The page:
Overheated Catalytic Converter Symptoms (Causes & Quick Fix)

Overheated Catalytic Converter Symptoms

There are many hidden components of an engine. There is a catalytic converter, which is used to pass fumes in and out of the engine. It is common for this part to get damaged sometimes due to many reasons. In this article, we consider the causes, symptoms, and remedies of an overheated catalytic converter.

What is an Overheated Catalytic Converter?

Before we talk about an overheated catalytic converter, we need to understand what a catalytic converter is and what it does. Catalysts are chemicals that speed up chemical reactions without changing the process.

A catalytic converter is metal equipment screwed/joined/bolted to the bottom of a car. It has both input and output pipes. The input pipes absorb hot gas (fumes) produced by the engine while the output pipes transfer the vapors out.

As fumes from the engine move over the catalyst, a series of chemical reactions are created that change the gasses into less-harmful states.

Some may think that catalytic converters aid in the elimination of air pollution, no that’s not the case. Air pollution is not completely eradicated by catalytic converters, it is only reduced by these converters.

Catalytic converters are at their best performance when they are warm, it usually takes about ten to fifteen minutes of engine idling for it to reach a very warm state. So, expect your car to produce emissions for some minutes when you turn it on.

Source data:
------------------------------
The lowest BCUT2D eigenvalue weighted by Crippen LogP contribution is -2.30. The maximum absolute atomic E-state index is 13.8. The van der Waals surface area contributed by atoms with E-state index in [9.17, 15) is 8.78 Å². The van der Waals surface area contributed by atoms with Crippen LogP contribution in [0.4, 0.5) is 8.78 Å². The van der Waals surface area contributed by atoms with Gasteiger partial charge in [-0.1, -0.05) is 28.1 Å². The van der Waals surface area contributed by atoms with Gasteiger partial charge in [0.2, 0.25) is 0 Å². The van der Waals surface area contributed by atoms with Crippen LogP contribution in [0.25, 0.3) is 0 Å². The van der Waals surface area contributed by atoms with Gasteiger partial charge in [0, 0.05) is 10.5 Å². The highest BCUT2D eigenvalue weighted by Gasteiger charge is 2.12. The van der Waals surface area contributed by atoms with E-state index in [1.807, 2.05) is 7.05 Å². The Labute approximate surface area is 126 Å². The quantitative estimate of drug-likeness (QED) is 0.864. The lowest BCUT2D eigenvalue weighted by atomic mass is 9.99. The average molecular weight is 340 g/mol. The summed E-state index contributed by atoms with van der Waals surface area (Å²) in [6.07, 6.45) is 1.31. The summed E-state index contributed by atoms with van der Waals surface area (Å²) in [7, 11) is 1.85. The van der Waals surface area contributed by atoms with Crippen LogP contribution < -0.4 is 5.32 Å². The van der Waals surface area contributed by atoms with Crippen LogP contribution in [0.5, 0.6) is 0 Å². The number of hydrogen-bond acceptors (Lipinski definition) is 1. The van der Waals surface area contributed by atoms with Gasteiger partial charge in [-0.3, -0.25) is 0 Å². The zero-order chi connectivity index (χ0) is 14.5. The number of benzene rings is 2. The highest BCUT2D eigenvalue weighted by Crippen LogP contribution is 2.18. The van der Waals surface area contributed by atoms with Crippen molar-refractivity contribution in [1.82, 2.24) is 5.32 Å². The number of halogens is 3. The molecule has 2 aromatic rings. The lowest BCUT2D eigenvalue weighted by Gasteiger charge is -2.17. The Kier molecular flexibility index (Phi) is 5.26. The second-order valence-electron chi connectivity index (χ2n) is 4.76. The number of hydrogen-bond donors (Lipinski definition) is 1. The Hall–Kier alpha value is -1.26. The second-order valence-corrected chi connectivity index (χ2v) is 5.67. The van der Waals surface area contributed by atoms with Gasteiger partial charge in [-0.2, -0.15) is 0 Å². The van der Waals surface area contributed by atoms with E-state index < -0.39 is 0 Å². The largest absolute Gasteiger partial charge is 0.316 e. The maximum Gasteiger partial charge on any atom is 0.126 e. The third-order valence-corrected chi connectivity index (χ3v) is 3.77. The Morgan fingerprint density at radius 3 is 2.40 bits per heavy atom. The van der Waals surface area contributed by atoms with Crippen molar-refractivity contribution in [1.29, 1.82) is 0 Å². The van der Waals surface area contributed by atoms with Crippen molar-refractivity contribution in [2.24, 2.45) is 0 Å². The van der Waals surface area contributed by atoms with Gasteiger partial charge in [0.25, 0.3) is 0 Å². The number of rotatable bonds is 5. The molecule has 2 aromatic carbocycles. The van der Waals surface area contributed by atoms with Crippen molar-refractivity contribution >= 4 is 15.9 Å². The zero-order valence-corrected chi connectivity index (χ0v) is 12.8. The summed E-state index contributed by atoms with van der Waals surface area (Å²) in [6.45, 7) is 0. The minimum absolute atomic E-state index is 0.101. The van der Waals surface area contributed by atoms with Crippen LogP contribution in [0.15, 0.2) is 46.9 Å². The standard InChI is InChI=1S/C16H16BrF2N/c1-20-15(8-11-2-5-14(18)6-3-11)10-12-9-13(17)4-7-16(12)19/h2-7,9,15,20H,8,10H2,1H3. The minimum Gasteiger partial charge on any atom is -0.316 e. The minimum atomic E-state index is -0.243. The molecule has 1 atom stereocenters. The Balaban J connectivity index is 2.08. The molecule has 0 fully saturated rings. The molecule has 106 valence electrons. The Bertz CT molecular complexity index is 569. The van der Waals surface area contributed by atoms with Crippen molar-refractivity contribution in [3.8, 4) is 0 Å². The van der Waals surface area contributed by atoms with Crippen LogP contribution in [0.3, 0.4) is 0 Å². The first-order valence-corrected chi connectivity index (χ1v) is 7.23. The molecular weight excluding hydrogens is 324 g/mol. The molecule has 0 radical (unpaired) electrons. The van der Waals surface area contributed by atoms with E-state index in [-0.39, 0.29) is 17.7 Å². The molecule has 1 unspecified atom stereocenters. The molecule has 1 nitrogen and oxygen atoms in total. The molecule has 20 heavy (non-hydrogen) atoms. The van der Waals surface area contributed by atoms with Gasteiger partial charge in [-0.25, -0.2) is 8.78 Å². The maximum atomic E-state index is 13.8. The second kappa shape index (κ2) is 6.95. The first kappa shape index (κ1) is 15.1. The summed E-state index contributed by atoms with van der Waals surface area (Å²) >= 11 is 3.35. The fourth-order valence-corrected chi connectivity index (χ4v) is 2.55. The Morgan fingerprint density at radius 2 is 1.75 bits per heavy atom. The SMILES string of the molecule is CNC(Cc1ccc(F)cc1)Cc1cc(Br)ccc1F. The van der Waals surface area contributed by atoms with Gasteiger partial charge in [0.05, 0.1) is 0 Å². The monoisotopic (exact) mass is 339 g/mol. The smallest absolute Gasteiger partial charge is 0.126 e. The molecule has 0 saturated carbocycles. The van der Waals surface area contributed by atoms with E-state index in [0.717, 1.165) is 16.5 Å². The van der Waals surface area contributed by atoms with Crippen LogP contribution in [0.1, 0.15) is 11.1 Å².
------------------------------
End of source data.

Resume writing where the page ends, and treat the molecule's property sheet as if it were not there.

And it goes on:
Now, what is an overheated catalytic converter? Catalytic converters are built to last for more than 10 years. During this time, it is normal for it to get overheated, polluted, clogged, or broken. This leads to a reduced overall performance of the catalytic converter and it is possible it shuts down in the long run.

When you talk about materials that can contaminate catalytic converters, leaded gas is a major culprit. Though rare in the United States, it is highly harmful to converters.

Another is the engine coolant. It is for the engine coolant to leak and get in the combustion system if the cylinder head gasket is damaged. This also applies to engine oil. These materials can affect the catalytic converter and contaminate it or clog it.

In that situation, the exhaust gases will be impeded from moving freely. We all know how the engines of cars work.